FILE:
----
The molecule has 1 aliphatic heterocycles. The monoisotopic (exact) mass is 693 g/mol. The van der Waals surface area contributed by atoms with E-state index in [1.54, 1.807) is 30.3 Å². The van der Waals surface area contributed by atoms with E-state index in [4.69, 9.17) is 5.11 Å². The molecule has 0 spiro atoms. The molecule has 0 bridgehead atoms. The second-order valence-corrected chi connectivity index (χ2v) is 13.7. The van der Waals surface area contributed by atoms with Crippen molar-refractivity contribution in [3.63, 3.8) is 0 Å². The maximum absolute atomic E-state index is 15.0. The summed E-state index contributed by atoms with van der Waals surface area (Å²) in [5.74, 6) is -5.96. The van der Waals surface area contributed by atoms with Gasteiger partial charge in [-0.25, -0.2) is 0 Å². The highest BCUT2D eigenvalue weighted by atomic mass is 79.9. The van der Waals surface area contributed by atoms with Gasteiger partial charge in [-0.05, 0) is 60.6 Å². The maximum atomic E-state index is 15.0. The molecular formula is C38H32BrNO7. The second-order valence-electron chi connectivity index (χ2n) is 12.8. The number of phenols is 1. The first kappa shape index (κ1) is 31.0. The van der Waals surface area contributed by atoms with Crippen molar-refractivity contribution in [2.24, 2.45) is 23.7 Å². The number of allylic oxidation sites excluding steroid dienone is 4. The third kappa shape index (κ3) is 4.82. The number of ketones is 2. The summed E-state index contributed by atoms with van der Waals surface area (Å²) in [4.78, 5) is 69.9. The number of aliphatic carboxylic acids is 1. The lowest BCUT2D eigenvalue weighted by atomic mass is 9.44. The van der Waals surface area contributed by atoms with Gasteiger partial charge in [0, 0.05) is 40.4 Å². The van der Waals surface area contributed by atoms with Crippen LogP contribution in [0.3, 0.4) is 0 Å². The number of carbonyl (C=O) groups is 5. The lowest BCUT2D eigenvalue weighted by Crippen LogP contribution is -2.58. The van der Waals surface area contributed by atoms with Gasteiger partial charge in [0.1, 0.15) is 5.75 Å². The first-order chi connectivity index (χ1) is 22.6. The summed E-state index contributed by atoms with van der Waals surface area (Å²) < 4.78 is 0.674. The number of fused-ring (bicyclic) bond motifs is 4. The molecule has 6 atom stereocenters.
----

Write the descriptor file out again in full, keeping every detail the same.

The molecule has 1 aliphatic heterocycles. The monoisotopic (exact) mass is 693 g/mol. The van der Waals surface area contributed by atoms with E-state index in [1.54, 1.807) is 30.3 Å². The van der Waals surface area contributed by atoms with E-state index in [4.69, 9.17) is 5.11 Å². The molecule has 0 spiro atoms. The molecule has 0 bridgehead atoms. The second-order valence-corrected chi connectivity index (χ2v) is 13.7. The van der Waals surface area contributed by atoms with Crippen molar-refractivity contribution in [3.63, 3.8) is 0 Å². The maximum absolute atomic E-state index is 15.0. The summed E-state index contributed by atoms with van der Waals surface area (Å²) in [5.74, 6) is -5.96. The van der Waals surface area contributed by atoms with Gasteiger partial charge in [-0.25, -0.2) is 0 Å². The highest BCUT2D eigenvalue weighted by atomic mass is 79.9. The van der Waals surface area contributed by atoms with Gasteiger partial charge in [-0.05, 0) is 60.6 Å². The maximum atomic E-state index is 15.0. The molecular formula is C38H32BrNO7. The second-order valence-electron chi connectivity index (χ2n) is 12.8. The number of phenols is 1. The first kappa shape index (κ1) is 31.0. The van der Waals surface area contributed by atoms with Crippen molar-refractivity contribution in [2.24, 2.45) is 23.7 Å². The number of allylic oxidation sites excluding steroid dienone is 4. The third kappa shape index (κ3) is 4.82. The number of ketones is 2. The summed E-state index contributed by atoms with van der Waals surface area (Å²) in [4.78, 5) is 69.9. The number of aliphatic carboxylic acids is 1. The lowest BCUT2D eigenvalue weighted by atomic mass is 9.44. The van der Waals surface area contributed by atoms with Gasteiger partial charge in [0, 0.05) is 40.4 Å². The van der Waals surface area contributed by atoms with Crippen LogP contribution in [0.3, 0.4) is 0 Å². The number of carbonyl (C=O) groups is 5. The lowest BCUT2D eigenvalue weighted by Crippen LogP contribution is -2.58. The van der Waals surface area contributed by atoms with Gasteiger partial charge in [0.1, 0.15) is 5.75 Å². The first-order chi connectivity index (χ1) is 22.6. The summed E-state index contributed by atoms with van der Waals surface area (Å²) < 4.78 is 0.674. The number of fused-ring (bicyclic) bond motifs is 4. The molecule has 6 atom stereocenters.